Thursday, 29 May 2014

Brew Day: Yeast Bay Wallonian Farmhouse

Bringing wort to a boilToday I brewed a batch with one of the new strains from my last Yeast Bay shipment: Wallonian Farmhouse .  I decided not to include this in my first order because I wasn’t sure if I’d like the flavour profile: “funky” is one those generic descriptions that can mean different things to different people, but one thing I do know is that I often don’t enjoy the more phenolic flavours that some brett strains give off, especially if they’re anything more than a background note (barnyard, band-aids, medicine, smoke). However after reading this post at Ales of the Riverwards, along with some other positive write-ups on HBT, I decided to give it a go.

My first thought was to use it in one of my standard pale saison recipes, but I have a lot of them on the go at the moment, so I decided to try something a little different for my first batch.  I’ve been intrigued for a while by the recipe for Saison de Pipaix in Farmhouse Ales.  The grist---58% pilsner, 40% vienna, 2% amber---is pretty different from my usual saison base of 90% pilsner and 10% wheat, and Phil Markowski’s description makes the beer sound delicious:
“Decidedly rustic with woody, fruity, iron notes on top of a malty, dryish sour backdrop.  The flavour is peppery, fruity, and dry; refreshing and pleasantly funky.  A true farmhouse ale.”
I actually bought a bottle once, based on this write up, but it was completely flat and possibly oxidized, so it went down the drain.  I’ve been wary about picking up another after this experience, so once again this is an “inspired by” beer based more on description than acquaintance.

That said, I think this yeast should be well-suited here: perhaps not for making a clone beer, but certainly for making something that fits the beer I imagine.  The blurb on The Yeast Bay website makes it sound like the strain should hit all the right notes.  First, the Farmhouse Ales recipe mentions very high attenuation, at around 92%; the Yeast Bay description says that their yeast “exhibits absurdly high attenuation, resulting in a practically bone-dry beer”. Second, Ed Markowski described Pipaix as dryish sour and pleasantly funky; the Wallonian Farmhouse strain “imparts a slight earthy funk and tart character to the beer” and is “a very mild producer of some slightly spicy and mildly smokey flavor compounds”.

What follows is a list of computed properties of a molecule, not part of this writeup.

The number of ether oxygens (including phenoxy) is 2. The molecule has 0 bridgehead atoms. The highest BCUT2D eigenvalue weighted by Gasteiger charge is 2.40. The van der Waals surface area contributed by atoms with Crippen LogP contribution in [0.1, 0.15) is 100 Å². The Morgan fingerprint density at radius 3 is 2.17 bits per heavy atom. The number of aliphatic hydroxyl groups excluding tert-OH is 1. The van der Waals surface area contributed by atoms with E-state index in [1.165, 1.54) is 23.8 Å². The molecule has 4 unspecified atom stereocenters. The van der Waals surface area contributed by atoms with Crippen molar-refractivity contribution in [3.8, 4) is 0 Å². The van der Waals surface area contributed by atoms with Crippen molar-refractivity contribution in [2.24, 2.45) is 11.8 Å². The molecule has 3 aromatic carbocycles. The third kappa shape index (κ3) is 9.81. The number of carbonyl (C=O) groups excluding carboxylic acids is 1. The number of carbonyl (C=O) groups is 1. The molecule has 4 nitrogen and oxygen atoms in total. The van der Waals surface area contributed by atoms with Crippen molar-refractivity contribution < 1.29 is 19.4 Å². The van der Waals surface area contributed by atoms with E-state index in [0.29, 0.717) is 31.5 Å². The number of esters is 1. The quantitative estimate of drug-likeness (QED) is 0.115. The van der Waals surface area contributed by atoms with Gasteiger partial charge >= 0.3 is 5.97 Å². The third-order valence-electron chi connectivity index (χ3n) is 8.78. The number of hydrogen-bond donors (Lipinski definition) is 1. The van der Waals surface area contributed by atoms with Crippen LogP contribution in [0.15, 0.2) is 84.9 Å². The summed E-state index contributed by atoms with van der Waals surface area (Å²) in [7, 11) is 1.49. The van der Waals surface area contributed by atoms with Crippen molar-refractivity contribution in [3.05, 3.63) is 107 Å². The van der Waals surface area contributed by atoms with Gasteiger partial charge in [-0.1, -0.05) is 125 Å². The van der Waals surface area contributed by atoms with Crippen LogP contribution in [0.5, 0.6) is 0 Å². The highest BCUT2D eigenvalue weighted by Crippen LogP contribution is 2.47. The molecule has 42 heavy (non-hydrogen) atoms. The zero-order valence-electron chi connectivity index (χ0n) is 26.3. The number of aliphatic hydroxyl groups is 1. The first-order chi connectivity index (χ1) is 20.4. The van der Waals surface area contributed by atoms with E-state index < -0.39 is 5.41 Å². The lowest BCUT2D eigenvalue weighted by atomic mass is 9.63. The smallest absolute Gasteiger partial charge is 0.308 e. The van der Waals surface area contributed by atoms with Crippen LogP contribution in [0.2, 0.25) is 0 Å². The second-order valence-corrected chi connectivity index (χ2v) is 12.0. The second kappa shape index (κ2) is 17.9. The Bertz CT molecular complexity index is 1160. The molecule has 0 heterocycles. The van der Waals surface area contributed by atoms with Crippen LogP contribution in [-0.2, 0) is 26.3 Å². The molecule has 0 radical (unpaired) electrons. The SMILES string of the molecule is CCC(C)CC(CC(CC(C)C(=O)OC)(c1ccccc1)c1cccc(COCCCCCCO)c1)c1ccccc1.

The write up at Ales of the Riverwards bolstered all of this. While I’m not planning on adding any of the spices that are listed in the original recipe, Ed Coffey said of his first beer that if he told me people he’d added spices, they’d believe him.  He also said that the yeast emphasized the pilsner malt, which should work nicely with the more flavourful vienna and amber malt in the mix as well.

I decided to exercise a bit of restraint with the hops to let the yeast shine through.  The original recipe lists Hallertauer, East Kent Goldings, and Styrian Goldings, but though I had all of these on hand, I threw some Willamette and Northern Brewer into the mix to emphasize the woodsy, earthy flavours.  I gave the wort a good 40 seconds of oxygen to encourage attenuation, then set it in my fermentation chamber at 70°F. I’ll probably pull it out after 24-36 hours and let it free rise to wherever it wants to go.

Update: Tasting Notes.

Estimated O.G. 1.052
Measured O.G. 1.049
Measured F.G.
149°F 90 minutes
58% Pilsner (Dingemans)
40% Vienna
2% Amber (Thomas Fawcett)
Northern Brewer 60 23.9 IBUs (16g @ 7.5%)
Styrian Goldings 20 3.5 IBUs (15g @ 3.5%)
Willamette 20 4.8 IBUs (15g @ 4.8%)
East Kent Goldings 1 2.0 IBUs (10g @ 5.9%)
Wilamette 1 1.6 IBUs (10g @ 4.8%)
Wallonian Farmhouse


  1. Looking forward to hearing how this turns out. Have just started getting into the bottles of the beer I did with this strain, and am loving it so far.

  2. I just brewed with this yeast last weekend for the first time as well. I used a simple 70/30 pilsner/wheat base with a pound of flaked wheat. I plan on using it to blend with my sour Solera, and then add some of YB's Brussels Brett blend to it. I am looking forward to how yours turns out!

  3. Nice write up, thanks for the shout out! Looking forward to hearing what you think about the strain.

  4. I just transferred this to secondary. The spice/funk is pretty subtle at the moment, but the malt is clean and pronounced and it has a nice but restrained tartness. Hopefully further aging and bottle-conditioning will develop the flavours a little more. Thinking about brewing Ed's 'Farmer in the Rye' recipe with the yeast cake this weekend.

  5. then set it in my fermentation chamber at 70°C????? 70°C???

    1. Oops. Should be Fahrenheit, of course. Changed.